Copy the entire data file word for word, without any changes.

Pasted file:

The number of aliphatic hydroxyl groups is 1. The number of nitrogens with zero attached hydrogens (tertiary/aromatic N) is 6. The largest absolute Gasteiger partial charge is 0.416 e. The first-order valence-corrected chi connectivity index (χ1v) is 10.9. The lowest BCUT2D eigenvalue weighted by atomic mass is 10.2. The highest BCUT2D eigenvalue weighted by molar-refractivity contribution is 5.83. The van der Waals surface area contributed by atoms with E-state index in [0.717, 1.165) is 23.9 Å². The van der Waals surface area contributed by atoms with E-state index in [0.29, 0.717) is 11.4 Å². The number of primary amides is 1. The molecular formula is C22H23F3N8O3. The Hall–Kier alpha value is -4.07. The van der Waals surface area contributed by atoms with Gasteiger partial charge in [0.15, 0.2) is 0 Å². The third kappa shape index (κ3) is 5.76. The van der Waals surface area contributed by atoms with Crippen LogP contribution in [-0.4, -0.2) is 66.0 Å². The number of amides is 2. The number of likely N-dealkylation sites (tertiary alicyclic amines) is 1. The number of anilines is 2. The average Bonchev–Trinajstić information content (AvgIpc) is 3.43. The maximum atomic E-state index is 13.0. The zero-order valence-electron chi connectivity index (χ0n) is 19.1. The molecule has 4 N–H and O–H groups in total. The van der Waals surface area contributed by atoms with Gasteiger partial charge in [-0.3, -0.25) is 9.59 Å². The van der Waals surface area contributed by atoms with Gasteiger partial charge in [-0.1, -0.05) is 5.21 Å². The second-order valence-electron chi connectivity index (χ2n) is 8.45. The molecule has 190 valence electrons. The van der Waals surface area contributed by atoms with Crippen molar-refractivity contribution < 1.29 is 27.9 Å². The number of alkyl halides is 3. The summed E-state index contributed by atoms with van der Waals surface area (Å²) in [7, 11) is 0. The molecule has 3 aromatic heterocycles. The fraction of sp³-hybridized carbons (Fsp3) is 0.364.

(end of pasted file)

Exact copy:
The number of aliphatic hydroxyl groups is 1. The number of nitrogens with zero attached hydrogens (tertiary/aromatic N) is 6. The largest absolute Gasteiger partial charge is 0.416 e. The first-order valence-corrected chi connectivity index (χ1v) is 10.9. The lowest BCUT2D eigenvalue weighted by atomic mass is 10.2. The highest BCUT2D eigenvalue weighted by molar-refractivity contribution is 5.83. The van der Waals surface area contributed by atoms with E-state index in [0.717, 1.165) is 23.9 Å². The van der Waals surface area contributed by atoms with E-state index in [0.29, 0.717) is 11.4 Å². The number of primary amides is 1. The molecular formula is C22H23F3N8O3. The Hall–Kier alpha value is -4.07. The van der Waals surface area contributed by atoms with Gasteiger partial charge in [0.15, 0.2) is 0 Å². The third kappa shape index (κ3) is 5.76. The van der Waals surface area contributed by atoms with Crippen LogP contribution in [-0.4, -0.2) is 66.0 Å². The number of amides is 2. The number of likely N-dealkylation sites (tertiary alicyclic amines) is 1. The number of anilines is 2. The average Bonchev–Trinajstić information content (AvgIpc) is 3.43. The maximum atomic E-state index is 13.0. The zero-order valence-electron chi connectivity index (χ0n) is 19.1. The molecule has 4 N–H and O–H groups in total. The van der Waals surface area contributed by atoms with Gasteiger partial charge in [-0.3, -0.25) is 9.59 Å². The van der Waals surface area contributed by atoms with Gasteiger partial charge in [-0.1, -0.05) is 5.21 Å². The second-order valence-electron chi connectivity index (χ2n) is 8.45. The molecule has 190 valence electrons. The van der Waals surface area contributed by atoms with Crippen molar-refractivity contribution < 1.29 is 27.9 Å². The number of alkyl halides is 3. The summed E-state index contributed by atoms with van der Waals surface area (Å²) in [7, 11) is 0. The molecule has 3 aromatic heterocycles. The fraction of sp³-hybridized carbons (Fsp3) is 0.364.